create your own cast and oogoo to give your diy gadgets the shape you want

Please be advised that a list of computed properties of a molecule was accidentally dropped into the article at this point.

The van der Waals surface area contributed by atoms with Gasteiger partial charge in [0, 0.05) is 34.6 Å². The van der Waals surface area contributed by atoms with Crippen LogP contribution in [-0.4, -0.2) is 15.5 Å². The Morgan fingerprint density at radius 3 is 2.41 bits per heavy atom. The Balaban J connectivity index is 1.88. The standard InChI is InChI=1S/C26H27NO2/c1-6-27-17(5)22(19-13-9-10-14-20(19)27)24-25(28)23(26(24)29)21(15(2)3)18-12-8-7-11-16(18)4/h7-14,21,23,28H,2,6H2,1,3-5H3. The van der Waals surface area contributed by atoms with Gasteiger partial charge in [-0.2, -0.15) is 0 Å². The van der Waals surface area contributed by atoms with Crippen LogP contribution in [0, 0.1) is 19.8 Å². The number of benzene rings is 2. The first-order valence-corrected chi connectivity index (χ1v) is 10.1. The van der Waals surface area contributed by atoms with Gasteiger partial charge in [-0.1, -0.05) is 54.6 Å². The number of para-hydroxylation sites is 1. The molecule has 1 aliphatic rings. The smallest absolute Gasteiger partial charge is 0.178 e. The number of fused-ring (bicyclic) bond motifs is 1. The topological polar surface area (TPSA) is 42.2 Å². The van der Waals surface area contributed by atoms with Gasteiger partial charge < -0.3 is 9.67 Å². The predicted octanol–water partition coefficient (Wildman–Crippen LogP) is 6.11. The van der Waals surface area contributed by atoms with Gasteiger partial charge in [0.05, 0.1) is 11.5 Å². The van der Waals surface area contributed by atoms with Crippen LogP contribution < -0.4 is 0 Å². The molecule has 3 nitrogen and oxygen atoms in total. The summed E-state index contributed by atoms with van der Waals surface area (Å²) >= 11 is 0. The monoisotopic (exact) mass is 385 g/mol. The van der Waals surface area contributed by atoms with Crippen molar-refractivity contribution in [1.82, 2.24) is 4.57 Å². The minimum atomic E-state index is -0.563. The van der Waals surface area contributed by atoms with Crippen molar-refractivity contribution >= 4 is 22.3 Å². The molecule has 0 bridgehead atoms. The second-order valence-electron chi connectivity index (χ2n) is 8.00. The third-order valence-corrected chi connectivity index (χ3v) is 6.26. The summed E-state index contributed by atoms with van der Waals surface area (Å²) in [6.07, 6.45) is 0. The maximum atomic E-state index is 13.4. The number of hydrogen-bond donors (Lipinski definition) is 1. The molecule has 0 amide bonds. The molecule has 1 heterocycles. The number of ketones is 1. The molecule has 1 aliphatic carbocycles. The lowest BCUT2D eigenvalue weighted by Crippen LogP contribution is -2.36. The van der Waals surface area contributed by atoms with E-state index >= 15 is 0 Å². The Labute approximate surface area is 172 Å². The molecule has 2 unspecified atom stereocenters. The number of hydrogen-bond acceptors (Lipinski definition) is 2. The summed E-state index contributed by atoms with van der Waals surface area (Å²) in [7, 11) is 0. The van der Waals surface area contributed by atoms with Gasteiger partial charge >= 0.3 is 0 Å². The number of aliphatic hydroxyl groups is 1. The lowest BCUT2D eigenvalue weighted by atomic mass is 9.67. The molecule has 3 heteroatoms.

I think it\'s fair that every manufacturer is eager for a 3D printer. You can replace the circuit board connector, repair the glasses, make the ski handle, make the whole machine with printed plastic parts Even a 3D printer. But if you don\'t have a 3D printer on hand, you can always turn to Su Ru. Sugru is a dry semi-rigid silicone rubber putty with super strength. While Sugru is cheaper than a 3D printer, it has a small package and limited color. We need something cheap and customizable. So, today we made some DIY silicone rubber with corn starch and silicone caulking agent, aka Oogoo. What is the first step in the material? The possibilities of Oogoo are endless. Packaging mobile phone, making circuit board bumper, making flying disc, casting robot parts The world is your oyster. No matter what you end up doing, you need a model of the object you want to create. You can make a model of the original object with the plaster of Paris. I decided to make a small project box for my first Oogoo casting. I put one tin in another tin to create space for the mold. I tape the sides of the inner tank to hang it up and leave room for Oogoo to flow below. Step 2 what you need to do to mix is add some corn starch to the silicone. Make sure you wear gloves because the silicone is inherently evil, and it will annoy you for a few days if you get it on your hand. Some people complain about a slight allergic reaction if they don\'t wear gloves. Wear goggles and safety masks at this time. There is no real danger, but the smoke from the mixture is not pleasant. I used a Dixie cup. If you want to fill in multiple molds, you will want a larger container. A one-to- After a few hours, the ratio of starch to caulk will dry. Less starch means a longer drying time. I found that-to- A scale is too thick to flow into the mold as I thought. I ended up with a volume ratio of 2 parts of silica gel to 1 part of starch. It\'s hard to stir this mixture, but stick to it! It will blend! Adding linen oil paint now will bring some vitality to your Oogoo and will also help you see when to reach a uniform mix. Step 3 Pour the mixture into the mold and set it. Wait at least two hours before checking your Oogoo. Remove the mold from Oogoo by separating the plaster or metal mold. If your object has a flat side like tin, you can also pry open Oogoo with a butter knife. Oogoo is very flexible and will not be destroyed and can pop up easily. It should have a shiny white finish. Oogoo can easily fall off plastic and metal. Step 4 profit. now you\'re limited by your mold. making skills. Play around in different proportions to see what works best for your project. Remember, you can drop thick objects like a robot\'s limbs, or you can throw thin mats and disks. My first Oogoo attempt ended in failure. I used too much starch and the mixture set too fast to form a full mold. Despite the failure, the bottom of Oogoo\'s work came out shiny and flat! Now I have an Altoids tin mold made by Oogoo! I want to embed some Altoids. Size circuit in Oogoo mold. Oogoo is basically a removable shockproof circuit board. My second attempt at casting the Altoids lid was very successful! The tin and body molds work perfectly with each other and it is easy to apply this technology to the manufacture of valves, servo brackets, watches and underwater electronic enclosures. Oogoo is definitely the new board choice for all my portable projects. It is very cheap, waterproof, shockproof and customizable! What would you do with Oogoo? Share your Oogoo project with the entire community by posting on corkboard. Join the conversation in our forum and feel free to ask questions in the comments below.